“Someone who I looked to for courage… for voice,” Moore wrote in a tweet. “I’m better for having spent time in her presence on the rare occasions we were able to be in the same room. And I give thanks for her advocacy! I won’t forget her. May she rise in power.”

The Trans Journalists Association, which provides support to transgender journalists and guidance to newsrooms on trans-related coverage, hailed the late blogger for her tireless work.

“Today we are devastated to learn of the passing of Monica Roberts (@TransGriot), a pioneering trans journalist who dedicated her life to lifting the voices of Black trans lives,” the Trans Journalist Association wrote in a tweet. “Her exemplary work as a reporter shows the necessity of trans people writing our own stories.”

Several other LGBTQ organizations, including legal groups, also spoke up. The Transgender Law Center said in a tweet that the organization was “devastated to learn of the passing of @TransGriot” and pointed to her “groundbreaking work for our communities for decades,” while Lambda Legal CEO Kevin Jennings said his organization was “heartbroken” upon learning of Roberts’ death.

“This is an incredibly sad loss for the city of Houston and the country,” Jennings said in a written statement. “Our hearts go out to all who knew her and were touched by her kind spirit. Monica was a beacon of light in our fight for equality in Texas — and all over this country. She advocated on behalf of those often left in our movement’s shadows, especially Black transgender women.”

GLAAD described Roberts’ death as a “monumental loss for the entire LGBTQ community.”

“She was a powerful voice for trans people, using her platform to speak out against discrimination and violence,” GLAAD’s tweet noted. “She will be missed by the countless people whose lives she changed for the better.”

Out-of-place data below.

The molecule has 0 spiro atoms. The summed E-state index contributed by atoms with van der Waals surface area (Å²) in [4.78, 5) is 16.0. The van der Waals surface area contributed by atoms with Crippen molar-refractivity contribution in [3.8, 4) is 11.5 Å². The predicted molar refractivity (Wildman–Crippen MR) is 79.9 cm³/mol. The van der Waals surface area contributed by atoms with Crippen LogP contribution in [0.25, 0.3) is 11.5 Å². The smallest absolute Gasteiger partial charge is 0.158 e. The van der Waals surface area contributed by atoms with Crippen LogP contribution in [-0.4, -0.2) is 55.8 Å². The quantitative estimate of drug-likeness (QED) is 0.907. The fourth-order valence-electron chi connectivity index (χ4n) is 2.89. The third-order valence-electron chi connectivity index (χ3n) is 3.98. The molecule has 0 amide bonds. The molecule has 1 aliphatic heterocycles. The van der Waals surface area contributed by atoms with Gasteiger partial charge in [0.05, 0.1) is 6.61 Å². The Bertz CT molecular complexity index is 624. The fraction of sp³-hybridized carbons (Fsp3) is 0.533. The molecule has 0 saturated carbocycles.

Monica Roberts during a rally spotlighting anti-transgender violence held during the January Creating Change Conference.Devon Rowland/ Courtesy of the National LGBTQ Task Force

The National LGBTQ Task Force remembered Roberts as one of the “fiercest voices” in the LGBTQ community and credited her for raising awareness of trans folks and inspiring those around her.

“Monica was part of the Task Force family, just this year we recognized her at our Creating Change Conference with the Susan J. Hyde Award for Longevity in the Movement,” Rea Carey, the National LGBTQ Task Force’s executive director, said in a written statement. “She spoke powerfully at a rally decrying the epidemic of violence against the trans community at the same 2020 conference, which she meticulously reported on, often providing support to local communities and families, while holding the media and law enforcement accountable and seeking justice for her trans siblings.”

Roberts’ work remained crucially important up until her death. Many media outlets and police departments continue to either ignore or disrespect trans victims, and at least 31 known transgender individuals have suffered violent deaths this year — a death toll that ties a full-year record with more than two months remaining in 2020.

Sadly, Roberts died just as she was anticipating an opportunity to vote early in the upcoming election. Her final social media post, which was published across multiple platforms including Facebook and Twitter, included a photo of a voting machine with the word “VOTE!” labeled on it.

In that post, Roberts wrote, “Just hit me I’ve been voting in elections for local, state, and national candidates since 1980. And can’t wait until October 13… #FireTrump #FireTheGOP #FireTheTXGOP.”